Dwight Howard uses Google Cardboard, 360-degree video to surprise Houston children’s hospital patients

On the court, Houston Rockets center Dwight Howard can be a polarizing figure. Off the court, however, Howard has always been a very accessible and generous superstar, supporting girls initiatives in East Africa and children in Houston through his foundation. Recently, Howard teamed up with Memorial Hermann Health Systems to bring pediatric patients a unique experience — a virtual visit using 360-degree video and Google Cardboard.

The special video was a VIP, behind-the-scenes tour of the Toyota Center, the home court of the Rockets with Howard as the official tour guide. As the children watched from their beds, Howard was waiting outside their rooms to surprise them in person.

"I had an incredible time with all the kiddos and my favorite part was just seeing them smile," said Howard. "You know they go through so much on a daily basis, so for me to be able to come to the hospital and spend a couple of minutes with them means the world to me. I have children and am thankful each and every day for them, and I am thankful for these kids too.”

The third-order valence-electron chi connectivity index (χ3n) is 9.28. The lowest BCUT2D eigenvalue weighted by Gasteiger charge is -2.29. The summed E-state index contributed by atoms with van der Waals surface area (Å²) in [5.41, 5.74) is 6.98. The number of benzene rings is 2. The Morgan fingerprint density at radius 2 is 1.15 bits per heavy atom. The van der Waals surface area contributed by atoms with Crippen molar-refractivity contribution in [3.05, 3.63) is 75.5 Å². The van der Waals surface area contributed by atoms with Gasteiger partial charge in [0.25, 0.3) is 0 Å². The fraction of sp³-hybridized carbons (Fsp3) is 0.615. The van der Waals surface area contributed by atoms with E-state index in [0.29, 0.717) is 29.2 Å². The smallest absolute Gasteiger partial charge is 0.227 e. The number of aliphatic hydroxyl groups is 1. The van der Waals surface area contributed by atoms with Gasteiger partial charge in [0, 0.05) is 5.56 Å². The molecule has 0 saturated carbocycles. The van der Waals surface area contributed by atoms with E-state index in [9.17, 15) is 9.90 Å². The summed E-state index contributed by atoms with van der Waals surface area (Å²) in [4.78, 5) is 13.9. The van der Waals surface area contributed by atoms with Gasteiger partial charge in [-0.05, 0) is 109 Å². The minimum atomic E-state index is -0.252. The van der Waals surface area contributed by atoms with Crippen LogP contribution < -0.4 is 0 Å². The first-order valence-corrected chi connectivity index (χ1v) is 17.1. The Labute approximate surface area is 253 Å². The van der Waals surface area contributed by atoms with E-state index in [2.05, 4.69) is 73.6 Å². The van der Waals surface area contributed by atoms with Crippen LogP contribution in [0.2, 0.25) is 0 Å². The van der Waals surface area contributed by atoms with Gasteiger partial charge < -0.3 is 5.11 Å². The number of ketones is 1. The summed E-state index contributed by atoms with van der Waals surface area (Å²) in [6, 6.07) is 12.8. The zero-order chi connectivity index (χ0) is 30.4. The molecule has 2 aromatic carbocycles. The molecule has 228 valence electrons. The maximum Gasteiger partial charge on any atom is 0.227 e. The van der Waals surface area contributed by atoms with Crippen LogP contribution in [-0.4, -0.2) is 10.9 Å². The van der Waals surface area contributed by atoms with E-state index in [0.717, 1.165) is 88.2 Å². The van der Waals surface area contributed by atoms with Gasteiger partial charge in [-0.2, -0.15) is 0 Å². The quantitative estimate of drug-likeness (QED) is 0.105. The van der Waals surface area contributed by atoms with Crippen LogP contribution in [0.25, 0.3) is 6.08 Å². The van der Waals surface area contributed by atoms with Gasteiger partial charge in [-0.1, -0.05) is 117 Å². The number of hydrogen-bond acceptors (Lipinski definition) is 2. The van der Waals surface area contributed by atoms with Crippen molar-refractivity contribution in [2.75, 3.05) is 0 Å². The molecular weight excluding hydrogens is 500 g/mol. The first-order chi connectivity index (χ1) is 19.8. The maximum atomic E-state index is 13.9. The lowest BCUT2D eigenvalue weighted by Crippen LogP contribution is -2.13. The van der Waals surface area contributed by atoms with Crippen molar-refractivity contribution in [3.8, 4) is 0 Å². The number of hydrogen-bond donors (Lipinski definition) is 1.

Google Cardboard is already being used for life-saving surgical situations and now health systems see the technology as beneficial for the patient experience across the board — and Memorial Hermann has embraced technology of all kinds. Two years ago, they used the Google Glass Explorer Program to allow kids to “visit” the Houston Zoo, across the street from the hospital, without leaving the comfort of their beds. The hospital also made headlines by live-tweeting major operations including open-heart surgery, a brain operation and C-section.

"Both the 360 video and the Google Cardboard technologies are so new, we are still exploring all the different ways we might be able to utilize them," said Susie Distefano, Senior Vice President and CEO of Children's Memorial Hermann Hospital. "But whether it's our affiliated physicians using them in the clinical setting, or our care providers using them to bring some much needed smiles to the faces of our patients, the possibilities are quite exciting.”

Doug Zanger

I am the North America editor for The Drum. A geographic mutt, I was born in Minnesota (lived outside of Minneapolis until I was 12), lived in suburban Philadelphia, attended college in Denver and London — and have proudly called Portland, Oregon (and the Pacific Northwest) my home for 24 years.

Sadly, I love Philadelphia/Portland/Oregon sports and Arsenal.

I am deeply committed to telling the best stories possible, to not only legitimately engage, but to contribute something meaningful to the industry as well. Yes, marketing can change the world, and we will always do our best to ensure we are doing our part.

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